Don’t Be Color-Blind at Church


When it comes to race and ethnicity, should Christians seek to be “color-blind”? As with most things: yes and no.

But I suggest that Christians especially should be both colorblind and color-conscious. Why? Because that’s what God is like, and Christians like all people are made in his image and made to image him (Gen. 1:26-28). Unlike all people, Christians conform to his image more and more (2 Cor. 3:18). Thus, more and more Christians should—as they mature—grow in replicating God’s colorblindness and color-consciousness. The local church provides the best home for this growth because that’s where we should be meeting those who are different from us—our local “Greeks, Barbarians, Scythians, slaves, frees,” etc. Here’s what I mean.


God does not see people’s color. God does not see color in that all men find their genesis in him (Acts 17:22-27). God does not see color in that he does not hold men to different moral standards; all people of all colors stand condemned before his judgment bar (Rom. 3:23). God does not see color in that he equally loves all shades of people. Christ at Calvary preeminently displayed this impartial love in that he died for all without distinction of color. The most important color to God, if any, is red—the red that flowed from Christ’s veins and now covers his redeemed people; we are a new, supernatural “race” being renewed (1 Peter 2:9; also, Eph. 2:15).

Likewise, in the church, Christians should strive to love and think of all humans as equal image bearers created by God. If Michael Jackson somewhat grasps this concept in his song, “Black or White,” how much more should Christians be colorblind in their dying to themselves for the betterment of others? The myriad of “one another” commands in the Scriptures do not come with an asterisk that reads, “love one another . . .* if the other person is the same color.” Rather, the very act of loving someone who appears different than us speaks of a supernatural transformation and glorifies God to the world (John 13:35). Angels must love to look into such a salvation lived out among diverse but unified people (1 Pet. 1:12).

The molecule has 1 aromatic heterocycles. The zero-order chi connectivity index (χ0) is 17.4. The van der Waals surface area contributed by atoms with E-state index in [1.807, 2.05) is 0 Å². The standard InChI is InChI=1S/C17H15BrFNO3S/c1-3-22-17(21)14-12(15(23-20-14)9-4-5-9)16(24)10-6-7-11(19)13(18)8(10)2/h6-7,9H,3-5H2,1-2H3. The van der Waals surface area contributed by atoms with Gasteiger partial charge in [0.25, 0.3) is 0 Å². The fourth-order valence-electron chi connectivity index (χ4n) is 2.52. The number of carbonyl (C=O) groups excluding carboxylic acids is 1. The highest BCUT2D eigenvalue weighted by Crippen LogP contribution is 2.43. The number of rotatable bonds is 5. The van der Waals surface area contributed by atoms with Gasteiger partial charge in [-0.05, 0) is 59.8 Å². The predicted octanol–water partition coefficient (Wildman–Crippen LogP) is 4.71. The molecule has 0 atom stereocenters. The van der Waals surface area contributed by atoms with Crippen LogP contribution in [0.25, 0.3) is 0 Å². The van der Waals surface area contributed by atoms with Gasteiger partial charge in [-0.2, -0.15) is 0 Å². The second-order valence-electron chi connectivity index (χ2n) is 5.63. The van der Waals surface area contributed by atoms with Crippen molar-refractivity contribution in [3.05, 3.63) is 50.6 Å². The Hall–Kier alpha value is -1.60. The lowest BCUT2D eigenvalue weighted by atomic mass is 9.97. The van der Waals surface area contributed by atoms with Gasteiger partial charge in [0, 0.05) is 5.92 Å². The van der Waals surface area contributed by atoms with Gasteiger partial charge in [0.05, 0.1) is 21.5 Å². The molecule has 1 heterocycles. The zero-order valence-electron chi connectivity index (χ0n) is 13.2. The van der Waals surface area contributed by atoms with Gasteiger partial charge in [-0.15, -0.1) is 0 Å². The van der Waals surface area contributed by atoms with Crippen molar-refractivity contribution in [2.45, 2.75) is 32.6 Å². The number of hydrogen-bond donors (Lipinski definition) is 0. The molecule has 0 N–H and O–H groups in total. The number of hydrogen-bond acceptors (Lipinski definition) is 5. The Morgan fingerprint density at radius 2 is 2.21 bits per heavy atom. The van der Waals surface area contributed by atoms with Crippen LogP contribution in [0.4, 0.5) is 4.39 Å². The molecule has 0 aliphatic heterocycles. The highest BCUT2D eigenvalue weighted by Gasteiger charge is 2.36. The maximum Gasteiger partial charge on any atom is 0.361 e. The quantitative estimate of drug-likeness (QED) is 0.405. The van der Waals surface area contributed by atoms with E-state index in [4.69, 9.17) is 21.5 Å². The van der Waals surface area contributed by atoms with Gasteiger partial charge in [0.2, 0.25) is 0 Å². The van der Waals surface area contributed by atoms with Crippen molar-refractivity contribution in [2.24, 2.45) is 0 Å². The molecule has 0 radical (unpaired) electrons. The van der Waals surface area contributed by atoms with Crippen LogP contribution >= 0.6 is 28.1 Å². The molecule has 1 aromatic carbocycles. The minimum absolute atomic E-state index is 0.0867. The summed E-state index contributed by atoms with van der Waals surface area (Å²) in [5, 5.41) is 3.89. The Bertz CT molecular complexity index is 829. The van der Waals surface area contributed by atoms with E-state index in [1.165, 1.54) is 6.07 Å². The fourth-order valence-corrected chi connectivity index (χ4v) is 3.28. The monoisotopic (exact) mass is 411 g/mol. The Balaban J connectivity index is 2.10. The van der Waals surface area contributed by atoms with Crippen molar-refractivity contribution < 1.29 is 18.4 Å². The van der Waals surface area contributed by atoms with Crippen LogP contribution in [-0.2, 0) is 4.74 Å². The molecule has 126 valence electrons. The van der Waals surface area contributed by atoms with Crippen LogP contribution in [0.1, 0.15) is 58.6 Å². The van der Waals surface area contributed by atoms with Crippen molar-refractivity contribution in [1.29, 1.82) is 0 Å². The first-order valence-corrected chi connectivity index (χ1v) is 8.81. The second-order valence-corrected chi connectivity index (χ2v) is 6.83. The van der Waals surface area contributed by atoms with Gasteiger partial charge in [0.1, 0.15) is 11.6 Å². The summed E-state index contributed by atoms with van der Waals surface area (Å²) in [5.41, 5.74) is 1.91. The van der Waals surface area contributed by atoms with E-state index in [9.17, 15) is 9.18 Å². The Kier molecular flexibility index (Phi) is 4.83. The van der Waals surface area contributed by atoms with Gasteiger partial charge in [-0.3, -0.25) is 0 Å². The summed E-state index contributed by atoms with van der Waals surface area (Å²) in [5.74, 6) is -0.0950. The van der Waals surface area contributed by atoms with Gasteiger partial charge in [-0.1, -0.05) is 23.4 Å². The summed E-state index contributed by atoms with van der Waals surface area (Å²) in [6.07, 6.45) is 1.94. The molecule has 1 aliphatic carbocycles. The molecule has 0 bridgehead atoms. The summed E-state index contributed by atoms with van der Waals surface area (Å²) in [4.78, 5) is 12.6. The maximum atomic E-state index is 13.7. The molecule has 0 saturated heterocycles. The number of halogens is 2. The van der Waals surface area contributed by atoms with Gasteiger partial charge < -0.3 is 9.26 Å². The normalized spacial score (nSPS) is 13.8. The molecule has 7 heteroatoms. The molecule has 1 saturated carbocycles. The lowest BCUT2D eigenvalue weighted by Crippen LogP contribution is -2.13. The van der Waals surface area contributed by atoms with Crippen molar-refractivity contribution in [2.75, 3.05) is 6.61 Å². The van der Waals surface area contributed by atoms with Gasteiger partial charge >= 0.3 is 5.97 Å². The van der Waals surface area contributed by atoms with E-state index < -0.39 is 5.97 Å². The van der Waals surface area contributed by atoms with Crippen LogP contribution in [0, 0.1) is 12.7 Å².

But as with most good things turned bad, we Christians take colorblindness to the extreme. We tend to erase people’s color altogether, like when we see brother “so-and-so” not as our Asian friend but just as our “friend.” When we do this, we begin to erase the person altogether. Tragically, we image the world more than God in this erasure. It’s the world that sees even the most basic things, like gender, as permeable constructs up for erasing, bending, changing. Some parts of ethnicity are indeed permeable, but we often use this as grounds for dismissing the world and experiences of someone altogether. That is the natural, though often unintended, effect of complete colorblindness. It leads toward a dominating, unloving ethnocentrism that consumes its victims through the teeth of acculturation and assimilation. In other words, we love people less when we ignore how God made them. And we are nothing without love (1 Cor. 13).

To be fair, many well-meaning brothers and sisters in the Lord see “colorblindness” as progress, as a more excellent way toward their kin in Christ who appear different. One elderly white brother told me, an African-American, “When I grew up, the problem was that the culture was so cognizant, so hateful of blacks, that we white Christians saw it as love to simply see blacks as people, not black people.” He helped me understand that erasing color is not always intended to destroy the person but to love them. Colorblindness, for some people, is a good step toward love.